Tight ends (F) ... Mike Hoomanawanui might as well wear a number in the 70s. He blocks like an offensive tackle. Unfortunately, he also runs pass routes and catches like an offensive tackle. Zach Sudfeld, well we’ve covered his Pats debut in the “No Shows.” And I’m not one to pile on (Tee hee!).
Wide Receivers (A) ... Danny Amendola and Julian Edelman gave this team, pound for pound and inch for inch, more than any receivers’ tandem in the game this week. Now the bad news, Lloyds of London has cancelled the health insurance policy on both and Vegas has set the line at Week 6 for when these two are put in the injured reserve, due to the pounding they will have taken.
Quarterback (B-) ... What in tarnation is this team doing dropping back to pass 54 times against these horrific Buffalo Bills? Tom Brady cranked up the mph and laser precision, attempting to squeeze footballs into the tightest of crevasses. Not a great day. In fact, he might have been outplayed by E.J. Manuel. ... But he got the win and the Bills didn’t. Make it 21-2 against the sons of Dick Jauron.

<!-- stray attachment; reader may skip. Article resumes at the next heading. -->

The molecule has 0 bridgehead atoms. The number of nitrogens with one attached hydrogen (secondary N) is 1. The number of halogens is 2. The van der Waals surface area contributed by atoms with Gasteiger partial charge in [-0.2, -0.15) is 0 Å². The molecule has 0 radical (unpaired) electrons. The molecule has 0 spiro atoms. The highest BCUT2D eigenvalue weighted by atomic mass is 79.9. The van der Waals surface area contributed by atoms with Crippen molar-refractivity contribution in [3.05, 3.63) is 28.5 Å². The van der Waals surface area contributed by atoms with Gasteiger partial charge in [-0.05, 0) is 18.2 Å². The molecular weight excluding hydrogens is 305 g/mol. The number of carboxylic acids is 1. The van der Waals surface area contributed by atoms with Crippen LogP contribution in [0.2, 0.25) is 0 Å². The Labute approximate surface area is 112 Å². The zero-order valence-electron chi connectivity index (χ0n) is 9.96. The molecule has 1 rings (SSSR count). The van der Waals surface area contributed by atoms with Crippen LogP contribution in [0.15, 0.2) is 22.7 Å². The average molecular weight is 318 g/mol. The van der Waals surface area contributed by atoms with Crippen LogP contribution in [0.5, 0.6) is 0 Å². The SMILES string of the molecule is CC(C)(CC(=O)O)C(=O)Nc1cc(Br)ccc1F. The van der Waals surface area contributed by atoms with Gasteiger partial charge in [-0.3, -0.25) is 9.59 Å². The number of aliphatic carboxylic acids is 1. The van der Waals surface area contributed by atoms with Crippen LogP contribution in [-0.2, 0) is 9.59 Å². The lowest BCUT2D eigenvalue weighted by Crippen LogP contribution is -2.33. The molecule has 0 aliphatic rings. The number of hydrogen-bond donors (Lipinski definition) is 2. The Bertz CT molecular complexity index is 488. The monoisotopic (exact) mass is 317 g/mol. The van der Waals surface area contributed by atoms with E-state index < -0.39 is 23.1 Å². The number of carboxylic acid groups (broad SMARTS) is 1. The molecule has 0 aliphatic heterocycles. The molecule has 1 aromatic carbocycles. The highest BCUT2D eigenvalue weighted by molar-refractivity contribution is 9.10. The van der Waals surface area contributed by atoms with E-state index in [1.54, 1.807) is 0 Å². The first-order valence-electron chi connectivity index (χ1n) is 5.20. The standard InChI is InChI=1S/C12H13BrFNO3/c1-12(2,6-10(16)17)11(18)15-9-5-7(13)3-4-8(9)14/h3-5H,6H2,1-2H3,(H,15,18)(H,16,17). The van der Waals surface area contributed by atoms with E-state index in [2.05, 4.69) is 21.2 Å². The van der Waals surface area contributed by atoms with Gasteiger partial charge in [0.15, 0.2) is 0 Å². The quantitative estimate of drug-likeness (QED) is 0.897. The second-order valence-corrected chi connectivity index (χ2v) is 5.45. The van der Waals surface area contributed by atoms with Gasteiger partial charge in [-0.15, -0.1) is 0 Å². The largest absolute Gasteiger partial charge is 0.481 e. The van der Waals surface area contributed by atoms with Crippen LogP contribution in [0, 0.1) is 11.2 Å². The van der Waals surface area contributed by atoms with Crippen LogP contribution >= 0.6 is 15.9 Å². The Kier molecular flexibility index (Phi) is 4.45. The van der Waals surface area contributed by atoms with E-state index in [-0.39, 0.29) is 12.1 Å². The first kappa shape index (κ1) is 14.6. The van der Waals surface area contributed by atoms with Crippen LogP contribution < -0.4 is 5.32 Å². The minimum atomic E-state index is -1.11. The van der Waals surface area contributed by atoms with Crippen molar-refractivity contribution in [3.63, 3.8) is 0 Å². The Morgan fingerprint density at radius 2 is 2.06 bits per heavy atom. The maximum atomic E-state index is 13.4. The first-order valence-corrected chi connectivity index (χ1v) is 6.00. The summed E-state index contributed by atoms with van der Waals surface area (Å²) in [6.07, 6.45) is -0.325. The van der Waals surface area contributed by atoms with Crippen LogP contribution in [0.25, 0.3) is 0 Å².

Line (C-) ... No sacks on E.J. Manuel. No impact plays. Just accepting blocks and pile pushing. Hey, Chandler Jones. Where the heck are you? No tackles for Vince Wilfork. A quiet day for Tommy Kelly, who recovered a fumble.
Linebackers (C) ... Brandon Spikes was out for dehydration early in the first half. Did they play this game in Miami yesterday? Nope, Buffalo, where the temp at kickoff was a balmy 65. Fahrenheit! Jerod Mayo’s 12-solo tackles weren’t exactly Patrick Willis-like. Instead, it was like he made them because nobody else could. My fears that Dont’a Hightower can’t play continue to escalate.